Monastic Debates in Ganden Monastery
Ganden Monastery is the primary monastery of the Gelug sect of Tibetan Buddhism, and the first Gelug monastery to be built. Built in the early 15th century by the founder of the Gelug sect, Tsongkhapa, it is one of the three Great Monasteries of Tibet, and Tsongkhapa was the first abbot.
The monastic debates in Ganden Monastery are held daily from around 3:00pm, and can last all afternoon. The monks debate the sutras using traditional methods in any of the nine Debating Courtyards in the monastery. Ganden is also the primary monastery for the sutra debates of the graduating monks. Lamas from across Tibet who have passed their final tests will gather in Ganden to receive the highest academic degree in the study of Tibetan Buddhism. After the completion of the debates, the lamas will present a final dissertation at Jokhang Temple, before being given their “Gexe Lharampa”, which is the equivalent to a doctorate in modern education.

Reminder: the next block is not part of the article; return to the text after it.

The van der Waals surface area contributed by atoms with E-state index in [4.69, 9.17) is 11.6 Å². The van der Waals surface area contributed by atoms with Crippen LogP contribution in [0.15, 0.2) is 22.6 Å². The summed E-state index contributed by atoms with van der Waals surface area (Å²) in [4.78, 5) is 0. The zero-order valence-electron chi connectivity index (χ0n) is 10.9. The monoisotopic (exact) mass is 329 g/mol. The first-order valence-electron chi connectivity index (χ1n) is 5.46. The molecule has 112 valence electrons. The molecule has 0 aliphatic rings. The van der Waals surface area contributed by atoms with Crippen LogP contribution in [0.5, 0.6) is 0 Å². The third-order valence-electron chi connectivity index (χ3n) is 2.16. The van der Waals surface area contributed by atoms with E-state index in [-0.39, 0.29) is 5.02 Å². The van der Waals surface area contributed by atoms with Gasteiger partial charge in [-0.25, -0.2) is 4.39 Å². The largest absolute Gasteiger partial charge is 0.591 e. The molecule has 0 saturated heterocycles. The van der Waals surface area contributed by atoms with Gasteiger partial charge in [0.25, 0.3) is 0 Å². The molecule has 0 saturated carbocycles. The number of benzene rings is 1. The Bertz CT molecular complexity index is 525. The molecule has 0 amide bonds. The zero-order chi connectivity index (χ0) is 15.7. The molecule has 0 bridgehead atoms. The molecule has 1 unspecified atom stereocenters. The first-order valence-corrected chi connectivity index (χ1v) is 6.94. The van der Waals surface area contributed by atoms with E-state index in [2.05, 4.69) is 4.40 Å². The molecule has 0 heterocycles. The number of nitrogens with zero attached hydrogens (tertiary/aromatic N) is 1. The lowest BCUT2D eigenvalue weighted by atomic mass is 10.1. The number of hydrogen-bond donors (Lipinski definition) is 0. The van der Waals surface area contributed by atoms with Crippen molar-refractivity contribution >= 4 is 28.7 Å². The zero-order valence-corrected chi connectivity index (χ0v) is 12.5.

Thousands of people come to the monasteries every year to watch the debates in session. And while it is enjoyable to watch the monks in their debates, with the hand gestures and gesticulations and expressive movements, it is best to remain quiet while they are debating. Although you may not understand what is being said, the expressiveness of the monks can often convey part of their message, and interrupting them to ask questions, or disturbing their debate, is a major taboo. Enjoy the debates and have fun watching, but let them debate without interruption or disturbance, as this is part of their studies.